Researchers should look to these sorts of descriptions when they’re trying to explain why states have certain strengths and weaknesses, Rentfrow believes. For example, as he and his colleagues write, “if there were disproportionate numbers of people in a region with a particular combination of traits, such as low Neuroticism and high Openness, the health of that region would reflect the fact that there are large numbers of residents who do not typically overreact to difficult events and who use effective coping methods.”

The big methodological problem here, as is so often the case, is the potential for confounding variables and causality errors. On the latter: Do people in a given region have certain psychological characteristics because the prevailing culture influences them, or do they choose to live in places where they know they’ll find similarly oriented people—that is, they were always tightly wound, and moved to New York not just for the great bagels, but also to be around other people with a propensity for paroxysm?

“With the data we have we can’t sort that out,” Rentfrow says. He thinks “it’s a bit of both.” (The levels of internal migration in the United States are much higher than in other developed countries [PDF], pointing to the possibility that it’s economically easier or more socially acceptable to move to a place that seems a better fit than it is in, say, Europe).

As for the question of how this work should be applied, Rentfrow says it could be used to help spur economic development, but noted that the project is still in early stages.

“Let’s suppose that we have good evidence to suggest that the reason why certain regions are doing well economically—perhaps they have a lot of innovation and whatnot—and we have good reason to think that it’s because people with these entrepreneurial characteristics are migrating to these areas,” Rentfrow says. “Then it’s a matter of trying to figure out what could do to attract people to these other areas that may have the key ingredients, or how can we embed some of these key ingredients or attractions to bring some of these people over to these other areas.”

The challenge of applying this particular study is that the results aren’t quite coarse enough. “The real limitation to this work is that we relied on the state level of analysis,” Rentfrow says. State-level data was a better fit for this study, he says, both because it tied more neatly into past research—“It was sort of a legacy from our previous work”—and because there’s more and richer information readily available at that level.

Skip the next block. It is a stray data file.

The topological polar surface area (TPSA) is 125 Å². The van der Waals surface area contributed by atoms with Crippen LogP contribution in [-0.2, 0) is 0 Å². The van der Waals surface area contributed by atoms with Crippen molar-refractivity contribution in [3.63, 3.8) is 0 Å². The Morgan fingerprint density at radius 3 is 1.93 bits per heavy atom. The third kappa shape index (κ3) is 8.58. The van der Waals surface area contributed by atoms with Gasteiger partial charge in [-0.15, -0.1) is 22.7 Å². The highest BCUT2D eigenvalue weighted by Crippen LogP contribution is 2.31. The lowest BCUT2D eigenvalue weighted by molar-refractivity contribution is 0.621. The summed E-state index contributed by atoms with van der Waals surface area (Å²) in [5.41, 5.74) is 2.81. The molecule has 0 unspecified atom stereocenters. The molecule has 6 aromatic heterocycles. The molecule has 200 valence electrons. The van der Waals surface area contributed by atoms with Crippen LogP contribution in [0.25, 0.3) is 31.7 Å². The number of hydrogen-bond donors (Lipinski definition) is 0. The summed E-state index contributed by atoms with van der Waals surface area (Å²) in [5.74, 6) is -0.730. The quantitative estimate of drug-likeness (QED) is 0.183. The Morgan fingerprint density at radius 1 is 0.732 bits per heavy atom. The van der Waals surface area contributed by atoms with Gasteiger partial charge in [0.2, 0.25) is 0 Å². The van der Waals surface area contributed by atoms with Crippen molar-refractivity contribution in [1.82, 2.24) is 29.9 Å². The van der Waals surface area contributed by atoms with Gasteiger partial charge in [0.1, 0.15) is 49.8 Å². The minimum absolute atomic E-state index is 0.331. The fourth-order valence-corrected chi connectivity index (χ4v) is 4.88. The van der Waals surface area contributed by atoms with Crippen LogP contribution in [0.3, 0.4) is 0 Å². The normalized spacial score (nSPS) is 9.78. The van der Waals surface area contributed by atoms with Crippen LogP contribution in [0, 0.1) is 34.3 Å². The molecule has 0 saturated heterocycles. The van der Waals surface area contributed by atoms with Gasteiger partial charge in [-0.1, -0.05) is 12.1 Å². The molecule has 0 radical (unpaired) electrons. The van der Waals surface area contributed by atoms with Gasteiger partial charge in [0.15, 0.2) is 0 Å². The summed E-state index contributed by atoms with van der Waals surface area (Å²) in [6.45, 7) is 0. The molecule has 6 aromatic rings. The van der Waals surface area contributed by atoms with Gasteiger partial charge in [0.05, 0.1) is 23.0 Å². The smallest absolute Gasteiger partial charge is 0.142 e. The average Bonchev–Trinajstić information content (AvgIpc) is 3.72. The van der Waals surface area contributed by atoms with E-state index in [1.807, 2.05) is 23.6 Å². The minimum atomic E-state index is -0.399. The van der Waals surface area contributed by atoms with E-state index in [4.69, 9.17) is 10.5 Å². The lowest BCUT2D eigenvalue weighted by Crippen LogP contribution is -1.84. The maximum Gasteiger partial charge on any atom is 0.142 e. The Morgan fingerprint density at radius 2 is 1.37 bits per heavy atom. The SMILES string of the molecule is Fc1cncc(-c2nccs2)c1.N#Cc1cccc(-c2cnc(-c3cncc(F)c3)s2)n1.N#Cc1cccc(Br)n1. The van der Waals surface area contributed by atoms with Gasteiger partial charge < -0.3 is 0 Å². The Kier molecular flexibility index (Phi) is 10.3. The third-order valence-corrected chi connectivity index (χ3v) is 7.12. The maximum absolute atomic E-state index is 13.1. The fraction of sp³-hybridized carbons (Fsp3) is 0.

Since only three stable, statistically robust psychological regions emerged, Rentfrow and his colleagues are restricted to explaining a country of 320 million people in a somewhat limited way. And some detail is lost as a result. “The culture of Texas is very varied,” Rentfrow says, using the state as an example because he has spent a lot of time there. And yet on each of the three maps presented in the paper (one for each category), Texas is, like every other state, monolithic—just one color. This despite the obvious differences between Austin and Dallas, between El Paso and Houston.

“If we were to do something similar, say, based on county-level data or major metropolitan areas, I suspect we would get a more nuanced map, more nuanced clusters,” Rentfrow says. And that is indeed the next step: to build better, more detailed maps that can take into account, say, the differences between rural Western Massachusetts and I-95-megalopolis metropolitan Boston, or between red Bakersfield and blue San Francisco.

And after that, Rentfrow has global ambitions. “To be able to create a really nice, granular map of personalities around the world would be cool,” he says. For now, though, it’s small steps: understanding why, in the U.S., two hours on the highway can often take you from one culture to another.

Jesse Singal

A weekly roundup of the best of Pacific Standard and PSmag.com, delivered straight to your inbox.

Recent Posts

November 26 • 4:00 PM

Turmoil at JPMorgan

Examiners are reportedly blocked from doing their job as “London Whale” trades blow up.


November 26 • 2:00 PM

Rich Kids Are More Likely to Be Working for Dad

Nepotism is alive and well, especially for the well-off.


November 26 • 12:00 PM

How Do You Make a Living, Taxidermist?

Taxidermist Katie Innamorato talks to Noah Davis about learning her craft, seeing it become trendy, and the going-rate for a “Moss Fox.”


November 26 • 10:28 AM